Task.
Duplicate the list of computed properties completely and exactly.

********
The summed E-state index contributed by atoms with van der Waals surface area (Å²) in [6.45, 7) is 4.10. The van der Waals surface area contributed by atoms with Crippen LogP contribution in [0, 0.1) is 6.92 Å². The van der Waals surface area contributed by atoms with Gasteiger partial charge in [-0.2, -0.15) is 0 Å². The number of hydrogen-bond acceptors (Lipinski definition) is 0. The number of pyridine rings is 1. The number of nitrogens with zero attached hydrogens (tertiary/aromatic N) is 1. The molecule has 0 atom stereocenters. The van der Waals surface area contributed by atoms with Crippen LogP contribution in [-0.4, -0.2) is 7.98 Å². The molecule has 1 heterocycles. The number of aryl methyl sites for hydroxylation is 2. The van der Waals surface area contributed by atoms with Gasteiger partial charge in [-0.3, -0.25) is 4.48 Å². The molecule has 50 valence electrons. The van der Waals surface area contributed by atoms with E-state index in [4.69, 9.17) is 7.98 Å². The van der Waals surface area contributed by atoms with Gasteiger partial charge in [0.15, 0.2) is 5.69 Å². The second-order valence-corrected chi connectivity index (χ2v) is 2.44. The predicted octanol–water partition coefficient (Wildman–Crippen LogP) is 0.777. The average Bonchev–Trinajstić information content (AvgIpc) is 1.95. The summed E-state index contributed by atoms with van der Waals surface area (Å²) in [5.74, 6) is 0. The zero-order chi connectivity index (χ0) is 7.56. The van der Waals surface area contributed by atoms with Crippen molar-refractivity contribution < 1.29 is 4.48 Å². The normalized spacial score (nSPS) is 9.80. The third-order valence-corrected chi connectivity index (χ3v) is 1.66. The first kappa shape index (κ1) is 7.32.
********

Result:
The summed E-state index contributed by atoms with van der Waals surface area (Å²) in [6.45, 7) is 4.10. The van der Waals surface area contributed by atoms with Crippen LogP contribution in [0, 0.1) is 6.92 Å². The van der Waals surface area contributed by atoms with Gasteiger partial charge in [-0.2, -0.15) is 0 Å². The number of hydrogen-bond acceptors (Lipinski definition) is 0. The number of pyridine rings is 1. The number of nitrogens with zero attached hydrogens (tertiary/aromatic N) is 1. The molecule has 0 atom stereocenters. The van der Waals surface area contributed by atoms with Crippen LogP contribution in [-0.4, -0.2) is 7.98 Å². The molecule has 1 heterocycles. The number of aryl methyl sites for hydroxylation is 2. The van der Waals surface area contributed by atoms with Gasteiger partial charge in [-0.3, -0.25) is 4.48 Å². The molecule has 50 valence electrons. The van der Waals surface area contributed by atoms with E-state index in [4.69, 9.17) is 7.98 Å². The van der Waals surface area contributed by atoms with Gasteiger partial charge in [0.15, 0.2) is 5.69 Å². The second-order valence-corrected chi connectivity index (χ2v) is 2.44. The predicted octanol–water partition coefficient (Wildman–Crippen LogP) is 0.777. The average Bonchev–Trinajstić information content (AvgIpc) is 1.95. The summed E-state index contributed by atoms with van der Waals surface area (Å²) in [5.74, 6) is 0. The zero-order chi connectivity index (χ0) is 7.56. The van der Waals surface area contributed by atoms with Crippen molar-refractivity contribution < 1.29 is 4.48 Å². The normalized spacial score (nSPS) is 9.80. The third-order valence-corrected chi connectivity index (χ3v) is 1.66. The first kappa shape index (κ1) is 7.32.